by Bill Hardekopf
As the economy recovers, households are receiving substantially more credit card offers in the mail.
During the first quarter of 2010, US households received 481.3 million credit card offers, a 29% increase from the 372.4 million offers mailed during the same period a year ago, according to the latest study by Synovate Mail Monitor. Some credit card issuers, such as Capital One and HSBC, more than doubled their mail offers during this quarter versus the prior quarter.
While the total offers represent a substantial increase over recent volume, the figures are far below the record 1.58 billion pieces sent in the third quarter of 2005.
Direct mail is an expensive advertising vehicle, and since credit card issuers are investing more money in this area, it is a significant sign that business is turning around for them. While this is a good sign for credit card issuers, many households would probably rather avoid the return of unsolicited credit card offers.
The study shows direct mail offers are also becoming more widespread for soliciting new debt as more issuers offer attractive introductory interest rates. 65% of the total offers mailed in the first quarter had an introductory purchase APR compared to just 58% in the final quarter of 2009.
How Issuers Find Your Information
Even if you don't want a new credit card but you have a good credit score, issuers are determined to get an offer in front of you any way that they can. Since direct mail is successful, they will buy lists of names and addresses.
Many businesses and non-profits that require your name and address may sell your information to a creditor for their own revenue. Credit card issuers buy the names and addresses.
They usually don't cross-reference these lists to see if you are under 21, alive, or even human. That is why you have instances of children and even pets getting a credit card offer.
Credit bureaus can also sell your name and address to lenders and direct marketers. If you get a pre-screened/pre-approved loan offer, you have already met some of the criteria that the issuer submitted when it purchased a list of eligible borrowers from the credit reporting bureaus. Credit bureaus do not release specific information on a consumer but provide lists based on consumer characteristics. The CARD Act does require lenders to exclude anyone who is under the age of 21 from the pre-screened list.
In the past, some colleges and universities shared their alumni lists with banks as part of affinity credit card programs. This proved to be a substantial fundraiser for schools. Most lists targeted alumni and excluded current students.
If You Are Interested in the Offer:
- Read the terms and conditions carefully. Know how long the grace period is. Look at all of the fees--annual fee, late fee, balance transfer fee, cash advance fee, and especially if you travel a great deal, the foreign transaction fee.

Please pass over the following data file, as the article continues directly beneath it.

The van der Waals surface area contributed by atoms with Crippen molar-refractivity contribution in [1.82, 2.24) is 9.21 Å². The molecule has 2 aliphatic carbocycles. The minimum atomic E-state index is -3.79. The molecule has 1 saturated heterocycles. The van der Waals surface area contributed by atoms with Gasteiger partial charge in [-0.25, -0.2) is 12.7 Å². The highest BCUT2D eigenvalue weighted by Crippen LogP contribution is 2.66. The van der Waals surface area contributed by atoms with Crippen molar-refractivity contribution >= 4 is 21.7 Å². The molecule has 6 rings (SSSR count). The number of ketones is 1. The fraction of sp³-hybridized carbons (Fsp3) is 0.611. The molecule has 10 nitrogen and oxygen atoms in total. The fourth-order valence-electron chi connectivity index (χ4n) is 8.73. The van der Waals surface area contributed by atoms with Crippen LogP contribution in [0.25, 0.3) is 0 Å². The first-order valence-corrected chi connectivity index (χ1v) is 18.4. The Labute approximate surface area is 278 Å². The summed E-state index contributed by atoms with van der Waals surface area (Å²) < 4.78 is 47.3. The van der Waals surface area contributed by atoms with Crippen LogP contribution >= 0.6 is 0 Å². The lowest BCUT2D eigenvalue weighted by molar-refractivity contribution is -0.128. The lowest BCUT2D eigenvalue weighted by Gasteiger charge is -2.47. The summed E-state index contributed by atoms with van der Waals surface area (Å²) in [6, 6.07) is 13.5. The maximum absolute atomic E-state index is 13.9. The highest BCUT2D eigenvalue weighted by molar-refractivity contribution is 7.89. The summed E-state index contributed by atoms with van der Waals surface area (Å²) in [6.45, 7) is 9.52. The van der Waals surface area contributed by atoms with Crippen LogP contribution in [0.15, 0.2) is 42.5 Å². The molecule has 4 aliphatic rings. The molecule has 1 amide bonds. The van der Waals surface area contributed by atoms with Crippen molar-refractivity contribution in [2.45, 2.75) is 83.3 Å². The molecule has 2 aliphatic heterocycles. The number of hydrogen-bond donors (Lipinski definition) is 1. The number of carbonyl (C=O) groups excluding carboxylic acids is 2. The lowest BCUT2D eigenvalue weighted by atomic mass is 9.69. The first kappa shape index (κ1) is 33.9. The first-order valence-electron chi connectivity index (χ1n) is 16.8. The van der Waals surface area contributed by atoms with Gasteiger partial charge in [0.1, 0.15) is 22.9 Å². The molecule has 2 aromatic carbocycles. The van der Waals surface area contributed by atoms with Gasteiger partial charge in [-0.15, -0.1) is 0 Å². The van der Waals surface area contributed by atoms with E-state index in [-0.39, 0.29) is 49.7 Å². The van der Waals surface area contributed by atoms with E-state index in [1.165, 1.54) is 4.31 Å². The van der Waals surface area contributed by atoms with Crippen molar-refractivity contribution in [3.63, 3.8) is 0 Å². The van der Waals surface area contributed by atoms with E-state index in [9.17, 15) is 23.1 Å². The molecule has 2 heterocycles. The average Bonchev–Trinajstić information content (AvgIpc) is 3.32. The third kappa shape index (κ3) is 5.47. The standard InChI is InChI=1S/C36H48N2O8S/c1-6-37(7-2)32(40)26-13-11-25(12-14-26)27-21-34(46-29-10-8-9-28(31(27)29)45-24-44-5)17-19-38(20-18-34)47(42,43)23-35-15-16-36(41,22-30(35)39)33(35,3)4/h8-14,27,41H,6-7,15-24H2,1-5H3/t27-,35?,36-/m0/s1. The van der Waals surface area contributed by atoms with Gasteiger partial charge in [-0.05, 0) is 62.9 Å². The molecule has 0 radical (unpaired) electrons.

- Look at the range of APRs in the terms and conditions. If you have average credit, you probably won't qualify for the lowest rate. Remember that these rates are variable and will increase if the Federal Reserve raises interest rates. If it has an introductory rate, know what interest rate you will pay once this intro period ends.
- Compare the offer with other cards. The bold print may say the offer is a great deal, but that doesn't mean it is the best credit card for you. The LowCards Complete Credit Card Index compares interest rates, grace periods and annual fees for over 1,000 credit cards.
- If you don't want the card, shred the application and throw it away.
How to Reduce the Solicitations
If you have a good credit score and good payment history, it is difficult to stop the banks from courting you. But you can put a stop to some of the direct mail.
The credit bureaus offer a toll-free number that enables you to "opt-out" of having pre-approved credit offers sent to you for five years. Call 1-888-5-OPTOUT (567-8688) or visit www.optoutprescreen.com for more information. When you call, you'll be asked for personal information, including your home telephone number, your name, and your social security number. The bureaus will keep your information confidential and will use it only to process your request to opt out of receiving pre-screened offers of credit.
You can also send a letter to the three major credit bureaus (Experian, TransUnion, Equifax) to notify them that you don't want your personal information distributed for promotional purposes.
Bill Hardekopf is CEO of LowCards.com, a site dedicated to simplifying the confusion of shopping for credit cards. It is a free, independent website that helps consumers easily compare credit cards in a variety of categories, such as lowest rates, rewards, rebates, balance transfers and lowest introductory rates. It also gives an unbiased ranking and review for each card.